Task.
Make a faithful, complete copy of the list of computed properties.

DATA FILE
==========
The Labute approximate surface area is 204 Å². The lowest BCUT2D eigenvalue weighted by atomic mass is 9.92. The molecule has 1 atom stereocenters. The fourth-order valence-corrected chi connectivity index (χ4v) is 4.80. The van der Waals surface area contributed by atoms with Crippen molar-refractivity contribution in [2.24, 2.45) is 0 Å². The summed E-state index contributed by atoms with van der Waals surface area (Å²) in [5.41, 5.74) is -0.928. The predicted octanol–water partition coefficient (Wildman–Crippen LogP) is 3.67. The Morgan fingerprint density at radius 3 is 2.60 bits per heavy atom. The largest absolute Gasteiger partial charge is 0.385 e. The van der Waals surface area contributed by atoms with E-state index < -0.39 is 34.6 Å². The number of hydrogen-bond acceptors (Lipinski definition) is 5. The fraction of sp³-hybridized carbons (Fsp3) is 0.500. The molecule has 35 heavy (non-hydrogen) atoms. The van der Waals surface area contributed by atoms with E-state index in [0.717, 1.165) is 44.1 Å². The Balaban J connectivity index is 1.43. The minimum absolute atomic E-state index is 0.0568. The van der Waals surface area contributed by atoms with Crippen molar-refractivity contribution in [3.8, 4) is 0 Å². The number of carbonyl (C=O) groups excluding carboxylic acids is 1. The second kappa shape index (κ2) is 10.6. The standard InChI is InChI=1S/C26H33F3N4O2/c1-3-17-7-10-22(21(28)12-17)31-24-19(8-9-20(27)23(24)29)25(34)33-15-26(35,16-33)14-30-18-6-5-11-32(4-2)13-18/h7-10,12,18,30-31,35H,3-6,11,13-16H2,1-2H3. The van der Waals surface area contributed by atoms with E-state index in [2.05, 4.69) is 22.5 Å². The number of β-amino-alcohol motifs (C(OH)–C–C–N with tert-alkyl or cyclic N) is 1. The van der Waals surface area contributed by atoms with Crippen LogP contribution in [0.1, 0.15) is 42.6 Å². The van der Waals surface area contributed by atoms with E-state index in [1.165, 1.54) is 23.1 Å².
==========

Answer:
The Labute approximate surface area is 204 Å². The lowest BCUT2D eigenvalue weighted by atomic mass is 9.92. The molecule has 1 atom stereocenters. The fourth-order valence-corrected chi connectivity index (χ4v) is 4.80. The van der Waals surface area contributed by atoms with Crippen molar-refractivity contribution in [2.24, 2.45) is 0 Å². The summed E-state index contributed by atoms with van der Waals surface area (Å²) in [5.41, 5.74) is -0.928. The predicted octanol–water partition coefficient (Wildman–Crippen LogP) is 3.67. The Morgan fingerprint density at radius 3 is 2.60 bits per heavy atom. The largest absolute Gasteiger partial charge is 0.385 e. The van der Waals surface area contributed by atoms with E-state index < -0.39 is 34.6 Å². The number of hydrogen-bond acceptors (Lipinski definition) is 5. The fraction of sp³-hybridized carbons (Fsp3) is 0.500. The molecule has 35 heavy (non-hydrogen) atoms. The van der Waals surface area contributed by atoms with E-state index in [0.717, 1.165) is 44.1 Å². The Balaban J connectivity index is 1.43. The minimum absolute atomic E-state index is 0.0568. The van der Waals surface area contributed by atoms with Crippen molar-refractivity contribution in [3.8, 4) is 0 Å². The number of carbonyl (C=O) groups excluding carboxylic acids is 1. The second kappa shape index (κ2) is 10.6. The standard InChI is InChI=1S/C26H33F3N4O2/c1-3-17-7-10-22(21(28)12-17)31-24-19(8-9-20(27)23(24)29)25(34)33-15-26(35,16-33)14-30-18-6-5-11-32(4-2)13-18/h7-10,12,18,30-31,35H,3-6,11,13-16H2,1-2H3. The van der Waals surface area contributed by atoms with E-state index in [2.05, 4.69) is 22.5 Å². The number of β-amino-alcohol motifs (C(OH)–C–C–N with tert-alkyl or cyclic N) is 1. The van der Waals surface area contributed by atoms with Crippen LogP contribution in [0.1, 0.15) is 42.6 Å². The van der Waals surface area contributed by atoms with E-state index in [1.165, 1.54) is 23.1 Å².